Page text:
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‘ [195] judgment of ear; and trouble not thyself as to who may think it good or bad, hoping that posterity will approve it,—she who gives faith to doubtful, light to obscure, novelty to antique, usage to unaccustomed, and sweetness to harsh and rude things.’ Spenser's innovations were by no means always happy, as not always according with the genius of the language, and they have therefore not prevailed. He forms English words out of French or Italian ones, sometimes, I think, on a misapprehension of their true meaning; nay, he sometimes makes new ones by unlawfully grafting a scion of Romance on a Teutonic root. His theory, caught from Bellay, of rescuing good archaisms from unwarranted oblivion, was excellent; not so his practice of being archaic for the mere sake of escaping from the common and familiar. A permissible archaism is a word or phrase that has been supplanted by something less apt, but has not become unintelligible; and Spenser's often needed a glossary, even in his own day.1 But he never endangers his finest passages by any experiments of this kind. There his language is living, if ever any, and of one substance with the splendor of his fancy. Like all masters of speech, he is fond of toying with and teasing it a little; and it may readily be granted that he sometimes ‘hunted, the letter,’ as it was called, out of all cry. But even where his alliteration is tempted to an excess, its prolonged echoes caress the ear like the fading and gathering reverberations of an Alpine horn, and one can find in his heart to forgive even such a debauch of initial assonances as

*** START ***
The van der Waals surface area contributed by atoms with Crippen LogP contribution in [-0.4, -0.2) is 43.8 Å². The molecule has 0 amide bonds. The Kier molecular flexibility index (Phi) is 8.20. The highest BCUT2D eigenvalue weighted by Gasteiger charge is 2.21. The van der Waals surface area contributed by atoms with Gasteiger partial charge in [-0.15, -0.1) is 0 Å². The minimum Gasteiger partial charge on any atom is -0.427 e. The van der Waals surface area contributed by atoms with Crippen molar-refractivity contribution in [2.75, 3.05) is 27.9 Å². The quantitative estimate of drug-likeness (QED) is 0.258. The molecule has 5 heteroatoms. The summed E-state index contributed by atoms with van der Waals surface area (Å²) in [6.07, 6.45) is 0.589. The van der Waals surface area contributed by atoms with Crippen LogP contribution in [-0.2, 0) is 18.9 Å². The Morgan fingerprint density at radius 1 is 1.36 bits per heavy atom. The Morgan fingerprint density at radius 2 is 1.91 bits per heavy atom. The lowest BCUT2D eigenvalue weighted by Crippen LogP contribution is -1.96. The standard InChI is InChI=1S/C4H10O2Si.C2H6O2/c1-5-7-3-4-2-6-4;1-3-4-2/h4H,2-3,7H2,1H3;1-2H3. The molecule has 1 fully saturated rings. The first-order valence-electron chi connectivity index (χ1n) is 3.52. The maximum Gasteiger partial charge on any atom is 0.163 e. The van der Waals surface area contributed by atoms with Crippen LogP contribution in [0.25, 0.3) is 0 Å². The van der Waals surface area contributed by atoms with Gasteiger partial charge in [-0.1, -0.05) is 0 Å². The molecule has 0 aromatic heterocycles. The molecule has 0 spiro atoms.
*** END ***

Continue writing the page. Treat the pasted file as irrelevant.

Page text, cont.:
Eftsoones her shallow ship away did slide,
More swift than swallow shears the liquid sky.

1 I find a goodly number of Yankeeisms in him, such as idee (not as a rhyme); but the oddest is his twice spelling dew deow, which is just as one would spell it who wished to phonetize its sound in rural New England.

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New England (United States) (1)

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Edmund Spenser (2)
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